[curves] Ed448-Goldilocks (sponges and collision resistance)

Samuel Neves sneves at dei.uc.pt
Wed Jul 16 18:32:25 PDT 2014

On 17-07-2014 01:57, Michael Hamburg wrote:
> Top replying!  I believe that the birthday attack still applies.
> The state is divided into two pieces, of sizes $rate and $capacity = $statesize - $rate.  The message blocks are xor’d into the $rate-sized piece, but the $capacity-sized piece is not changed.
> If the attacker can find two messages mA and mB which cause a collision on the $capacity-sized piece, he can set the message blocks for the next round to set the $rate-sized pieces of stateA and stateB to anything he wants (in particular, to the same thing), thereby causing a collision on the entire state.
> This birthday attack requires 2^($capacity/2) work and storage.  There’s probably also a rho attack which requires less storage.
> So postfixing with the nonce or key doesn’t help.

This is correct. The attacker has full control of the rate, and therefore collisions in the capacity are enough to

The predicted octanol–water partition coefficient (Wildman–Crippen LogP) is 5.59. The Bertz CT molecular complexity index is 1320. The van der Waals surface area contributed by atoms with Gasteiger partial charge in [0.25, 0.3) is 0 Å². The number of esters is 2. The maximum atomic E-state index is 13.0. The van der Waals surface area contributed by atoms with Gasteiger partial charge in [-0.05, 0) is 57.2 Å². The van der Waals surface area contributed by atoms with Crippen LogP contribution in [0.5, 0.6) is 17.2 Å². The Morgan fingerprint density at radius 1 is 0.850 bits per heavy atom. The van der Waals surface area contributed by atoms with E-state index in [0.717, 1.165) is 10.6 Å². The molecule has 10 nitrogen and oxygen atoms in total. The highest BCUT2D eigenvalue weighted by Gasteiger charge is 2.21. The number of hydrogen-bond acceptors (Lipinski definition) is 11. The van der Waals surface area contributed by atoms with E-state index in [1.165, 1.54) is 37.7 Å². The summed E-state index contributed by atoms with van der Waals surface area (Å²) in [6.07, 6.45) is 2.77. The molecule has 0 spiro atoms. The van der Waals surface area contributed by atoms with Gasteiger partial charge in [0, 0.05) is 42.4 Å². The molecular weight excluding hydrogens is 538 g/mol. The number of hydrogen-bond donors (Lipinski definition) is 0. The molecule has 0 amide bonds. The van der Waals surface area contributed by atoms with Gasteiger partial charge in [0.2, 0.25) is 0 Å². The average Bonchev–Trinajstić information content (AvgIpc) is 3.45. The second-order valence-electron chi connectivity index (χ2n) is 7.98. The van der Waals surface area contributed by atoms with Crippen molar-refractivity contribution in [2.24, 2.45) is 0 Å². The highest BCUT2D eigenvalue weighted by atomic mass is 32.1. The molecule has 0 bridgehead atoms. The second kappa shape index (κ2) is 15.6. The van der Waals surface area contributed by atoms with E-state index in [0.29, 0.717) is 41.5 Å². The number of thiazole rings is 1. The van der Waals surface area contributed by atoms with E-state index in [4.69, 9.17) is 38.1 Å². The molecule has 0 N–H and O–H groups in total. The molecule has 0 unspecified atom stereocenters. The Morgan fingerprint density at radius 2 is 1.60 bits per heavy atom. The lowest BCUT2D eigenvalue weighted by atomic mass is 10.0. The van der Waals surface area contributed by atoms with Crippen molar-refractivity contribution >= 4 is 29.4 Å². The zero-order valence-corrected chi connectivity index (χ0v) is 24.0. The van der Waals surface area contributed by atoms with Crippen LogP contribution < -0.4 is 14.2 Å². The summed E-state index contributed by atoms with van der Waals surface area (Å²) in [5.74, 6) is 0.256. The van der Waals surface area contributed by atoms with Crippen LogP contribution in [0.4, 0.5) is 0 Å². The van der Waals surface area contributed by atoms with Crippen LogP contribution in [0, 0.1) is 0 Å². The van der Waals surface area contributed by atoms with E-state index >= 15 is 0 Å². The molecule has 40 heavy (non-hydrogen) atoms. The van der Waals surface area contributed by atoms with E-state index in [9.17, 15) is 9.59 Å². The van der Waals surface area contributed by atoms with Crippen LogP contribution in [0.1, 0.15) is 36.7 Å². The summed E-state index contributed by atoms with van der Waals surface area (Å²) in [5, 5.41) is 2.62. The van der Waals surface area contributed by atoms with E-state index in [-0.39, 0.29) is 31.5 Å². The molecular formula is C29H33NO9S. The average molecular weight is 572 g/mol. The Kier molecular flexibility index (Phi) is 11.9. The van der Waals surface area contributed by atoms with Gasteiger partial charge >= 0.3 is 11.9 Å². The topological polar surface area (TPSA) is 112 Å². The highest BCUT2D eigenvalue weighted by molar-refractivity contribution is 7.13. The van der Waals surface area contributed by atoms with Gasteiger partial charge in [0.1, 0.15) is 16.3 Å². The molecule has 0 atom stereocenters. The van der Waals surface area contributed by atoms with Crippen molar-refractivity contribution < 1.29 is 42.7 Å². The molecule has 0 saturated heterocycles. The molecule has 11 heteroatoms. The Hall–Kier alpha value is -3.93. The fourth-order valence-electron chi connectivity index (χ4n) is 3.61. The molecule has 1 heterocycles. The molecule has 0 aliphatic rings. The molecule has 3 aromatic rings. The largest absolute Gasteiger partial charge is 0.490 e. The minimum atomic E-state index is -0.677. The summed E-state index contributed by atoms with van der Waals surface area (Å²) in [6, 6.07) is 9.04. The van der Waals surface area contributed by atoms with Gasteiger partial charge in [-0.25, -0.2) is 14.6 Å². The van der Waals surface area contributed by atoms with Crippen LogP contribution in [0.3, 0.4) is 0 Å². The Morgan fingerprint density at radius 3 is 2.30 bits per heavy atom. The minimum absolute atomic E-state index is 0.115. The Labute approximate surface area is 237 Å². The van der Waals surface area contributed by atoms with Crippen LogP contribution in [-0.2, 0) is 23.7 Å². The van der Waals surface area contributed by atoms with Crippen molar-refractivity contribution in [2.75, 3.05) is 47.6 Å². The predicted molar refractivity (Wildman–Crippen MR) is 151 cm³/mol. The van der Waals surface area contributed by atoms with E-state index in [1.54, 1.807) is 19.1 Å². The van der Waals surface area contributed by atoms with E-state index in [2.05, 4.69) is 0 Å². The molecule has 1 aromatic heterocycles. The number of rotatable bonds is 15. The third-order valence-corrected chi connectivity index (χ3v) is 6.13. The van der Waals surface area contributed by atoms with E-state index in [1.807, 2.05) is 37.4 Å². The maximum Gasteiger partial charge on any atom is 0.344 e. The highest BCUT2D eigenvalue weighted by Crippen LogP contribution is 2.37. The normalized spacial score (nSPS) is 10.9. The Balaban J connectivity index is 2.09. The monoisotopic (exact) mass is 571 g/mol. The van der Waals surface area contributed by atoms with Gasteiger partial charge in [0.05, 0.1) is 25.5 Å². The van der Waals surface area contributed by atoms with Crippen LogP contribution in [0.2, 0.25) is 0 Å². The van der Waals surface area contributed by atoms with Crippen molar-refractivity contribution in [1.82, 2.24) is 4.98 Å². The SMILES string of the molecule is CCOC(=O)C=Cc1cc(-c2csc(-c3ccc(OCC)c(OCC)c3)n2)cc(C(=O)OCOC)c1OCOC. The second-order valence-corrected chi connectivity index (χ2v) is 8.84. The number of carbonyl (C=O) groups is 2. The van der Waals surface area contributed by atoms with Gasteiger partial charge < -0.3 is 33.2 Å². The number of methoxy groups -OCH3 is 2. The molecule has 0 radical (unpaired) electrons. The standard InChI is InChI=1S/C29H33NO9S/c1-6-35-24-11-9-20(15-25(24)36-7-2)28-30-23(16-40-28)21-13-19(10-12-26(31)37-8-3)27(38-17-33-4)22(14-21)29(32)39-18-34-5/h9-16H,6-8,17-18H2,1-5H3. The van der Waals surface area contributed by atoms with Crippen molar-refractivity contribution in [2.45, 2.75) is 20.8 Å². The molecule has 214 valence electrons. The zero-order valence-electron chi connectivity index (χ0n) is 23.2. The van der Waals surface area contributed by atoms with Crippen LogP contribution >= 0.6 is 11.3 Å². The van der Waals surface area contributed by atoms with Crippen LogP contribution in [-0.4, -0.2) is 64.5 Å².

achieve full state collisions.

When a key is prepended to the state, the attacker has no way to "fix" the rate part to some desired value, since the
initial state is unknown. Therefore the (generic) attack complexity rises. This is explored in the original keyed sponge
proof [1], and also further in [2] (note: the security model in [2] is narrower than in [1], i.e., targeted at
nonce-based authenticated encryption).

[1] http://sponge.noekeon.org/SpongeKeyed.pdf
[2] https://eprint.iacr.org/2014/373

> Cheers,
> — Mike

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